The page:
Here things get a little ugly and if we were to be gracious, we would say that Jesus is not being his best self. Frankly, he tells her, I did not come for you or your daughter. Jesus? Did he just say that? Did he just call that woman a dog? Scholars have debated what to do with this interchange for a long time.

History buffs say the exchange is not that offensive at all when viewed contextually. It is simply an example of the clever back and forth banter common in biblical times.
Moreover, we should consider it positive that Jesus is willing to engage with a foreigner and a woman. The insult is actually very inclusive. Greek experts will point out that the word translated as ‘dogs' in English indicates not a street dog of mongrel, but a ‘little puppy' or favorite lap dog.

Historical and literary scholarship aside, the exchange is jarring. A woman, in need and of good faith, has approached Jesus and asked for help for her child and finds herself rebuffed and insulted, even if gently insulted. Let's stop for a moment explaining away via textual analysis. Let's stop for a moment and see here, Jesus, human like us in all things but sin, having a human moment. Overwhelmed, overtired and overdrawn. We can relate to him. It is hard to be your best self when you are weary. It is hard to remember at all times, the love and grace we are called to show. We fall and we fail and forget who ae are, at our core, in the eyes of God.

In her humility and patience (maybe born from her experience of dealing with an overtired and sick child) she does not react; she does not bristle at the insult or disagree with the rebuke. Rather in faith, she turns it around. Folding the insult in on itself, she reminds Jesus that even the dogs have their place in the household. Even those who are the least have their needs met.

Through the prophet Isaiah, God declared, "The foreigners who join themselves to the LORD, ministering to him, loving the name of the LORD, and becoming his servants— all who keep the Sabbath free from profanation and hold to my covenant, them I will bring to my holy mountain and make joyful in my house of prayer." The woman gets it right and gives Jesus hope that someone is listening and someone gets it. She pays Jesus homage, calls him by his Messianic title, and confesses her faith in him. A faith not even his disciples have fully grasped yet. Having never met Jesus, she still believes what he can do with just a word.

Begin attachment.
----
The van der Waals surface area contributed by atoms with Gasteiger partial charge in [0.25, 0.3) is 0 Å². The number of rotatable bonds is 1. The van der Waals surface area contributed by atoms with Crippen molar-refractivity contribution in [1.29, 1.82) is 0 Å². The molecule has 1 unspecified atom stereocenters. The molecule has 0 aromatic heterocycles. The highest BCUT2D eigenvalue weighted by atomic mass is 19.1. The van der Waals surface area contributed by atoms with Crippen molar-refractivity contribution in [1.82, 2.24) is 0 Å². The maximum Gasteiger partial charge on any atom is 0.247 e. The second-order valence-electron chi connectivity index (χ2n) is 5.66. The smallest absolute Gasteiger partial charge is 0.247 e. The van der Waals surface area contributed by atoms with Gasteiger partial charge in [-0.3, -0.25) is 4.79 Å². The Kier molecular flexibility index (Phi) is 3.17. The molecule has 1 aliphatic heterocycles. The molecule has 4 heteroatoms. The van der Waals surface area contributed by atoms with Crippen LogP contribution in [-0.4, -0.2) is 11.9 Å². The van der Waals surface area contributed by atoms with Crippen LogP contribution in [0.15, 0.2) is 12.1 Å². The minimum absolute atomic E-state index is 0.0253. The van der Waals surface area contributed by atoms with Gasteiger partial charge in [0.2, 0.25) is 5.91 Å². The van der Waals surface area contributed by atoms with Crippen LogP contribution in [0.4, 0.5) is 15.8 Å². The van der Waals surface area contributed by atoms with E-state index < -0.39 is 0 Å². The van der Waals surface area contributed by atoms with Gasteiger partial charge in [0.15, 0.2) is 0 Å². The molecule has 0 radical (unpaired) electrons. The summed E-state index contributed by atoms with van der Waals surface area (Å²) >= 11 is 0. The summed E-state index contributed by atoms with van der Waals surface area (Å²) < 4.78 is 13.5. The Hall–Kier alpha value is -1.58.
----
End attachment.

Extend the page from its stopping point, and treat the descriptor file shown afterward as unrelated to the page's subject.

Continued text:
The faith of an outsider reminds Jesus of his identity, the promises of God's goodness and his ministry to spread the Good News. Ignoring his protests and seemingly self- imposed limitations, the Canaanite mother publicly and gently calls Jesus to expand his ministry to all of God's people, not simply the lost sheep of Israel. Moved by this faith and reminded of his identity, Jesus replies with affection and affirmation. "O woman, great is your faith! Let it be done for you as you wish." Step back and think about what she has done for a moment. Not only has she secured healing for her child, but also, by her faith, she has ministered to Jesus.

May we all have someone as gracious in our moments of weakness; someone to remind us who we are beyond name and title.

From time to time, all of us find ourselves outmatched by tasks and responsibilities. Our sighs are deep and exhaustions real. Rest and peace, cures and wholeness may seem unattainable. But as Saint Paul says in the Letter to the Romans, "the gifts and call of God are irrevocable." We hold a promise of abundant life through faith, a promise of peace beyond all understanding and we have a God who knows our weariness, toil and struggle and who draws near to us when we reach out in humility and faith.